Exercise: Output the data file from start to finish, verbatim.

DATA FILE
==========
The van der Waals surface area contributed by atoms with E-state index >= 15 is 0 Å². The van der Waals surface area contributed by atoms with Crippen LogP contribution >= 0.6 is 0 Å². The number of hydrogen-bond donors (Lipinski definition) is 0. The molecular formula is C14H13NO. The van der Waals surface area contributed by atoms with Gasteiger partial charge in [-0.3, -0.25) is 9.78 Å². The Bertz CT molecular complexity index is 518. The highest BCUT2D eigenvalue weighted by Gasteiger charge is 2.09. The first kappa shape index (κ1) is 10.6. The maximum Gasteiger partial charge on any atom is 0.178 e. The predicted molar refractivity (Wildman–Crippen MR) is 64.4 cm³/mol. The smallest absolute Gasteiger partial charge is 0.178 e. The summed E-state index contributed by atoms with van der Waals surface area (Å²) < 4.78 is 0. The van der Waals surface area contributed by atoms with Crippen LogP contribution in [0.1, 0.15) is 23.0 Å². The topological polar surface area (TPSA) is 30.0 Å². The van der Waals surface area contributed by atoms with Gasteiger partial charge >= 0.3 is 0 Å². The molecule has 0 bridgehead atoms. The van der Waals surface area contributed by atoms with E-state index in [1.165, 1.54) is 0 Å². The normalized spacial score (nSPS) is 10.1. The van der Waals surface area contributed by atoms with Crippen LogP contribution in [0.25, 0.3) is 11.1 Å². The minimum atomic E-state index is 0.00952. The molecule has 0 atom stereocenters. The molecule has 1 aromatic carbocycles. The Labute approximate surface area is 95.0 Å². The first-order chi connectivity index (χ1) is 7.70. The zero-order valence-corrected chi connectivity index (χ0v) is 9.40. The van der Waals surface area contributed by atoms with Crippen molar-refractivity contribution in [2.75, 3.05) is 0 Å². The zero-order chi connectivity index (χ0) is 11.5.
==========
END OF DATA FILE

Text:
The van der Waals surface area contributed by atoms with E-state index >= 15 is 0 Å². The van der Waals surface area contributed by atoms with Crippen LogP contribution >= 0.6 is 0 Å². The number of hydrogen-bond donors (Lipinski definition) is 0. The molecular formula is C14H13NO. The van der Waals surface area contributed by atoms with Gasteiger partial charge in [-0.3, -0.25) is 9.78 Å². The Bertz CT molecular complexity index is 518. The highest BCUT2D eigenvalue weighted by Gasteiger charge is 2.09. The first kappa shape index (κ1) is 10.6. The maximum Gasteiger partial charge on any atom is 0.178 e. The predicted molar refractivity (Wildman–Crippen MR) is 64.4 cm³/mol. The smallest absolute Gasteiger partial charge is 0.178 e. The summed E-state index contributed by atoms with van der Waals surface area (Å²) < 4.78 is 0. The van der Waals surface area contributed by atoms with Crippen LogP contribution in [0.1, 0.15) is 23.0 Å². The topological polar surface area (TPSA) is 30.0 Å². The van der Waals surface area contributed by atoms with Gasteiger partial charge >= 0.3 is 0 Å². The molecule has 0 bridgehead atoms. The van der Waals surface area contributed by atoms with E-state index in [1.165, 1.54) is 0 Å². The normalized spacial score (nSPS) is 10.1. The van der Waals surface area contributed by atoms with Crippen LogP contribution in [0.25, 0.3) is 11.1 Å². The minimum atomic E-state index is 0.00952. The molecule has 0 atom stereocenters. The molecule has 1 aromatic carbocycles. The Labute approximate surface area is 95.0 Å². The first-order chi connectivity index (χ1) is 7.70. The zero-order valence-corrected chi connectivity index (χ0v) is 9.40. The van der Waals surface area contributed by atoms with Crippen molar-refractivity contribution in [2.75, 3.05) is 0 Å². The zero-order chi connectivity index (χ0) is 11.5.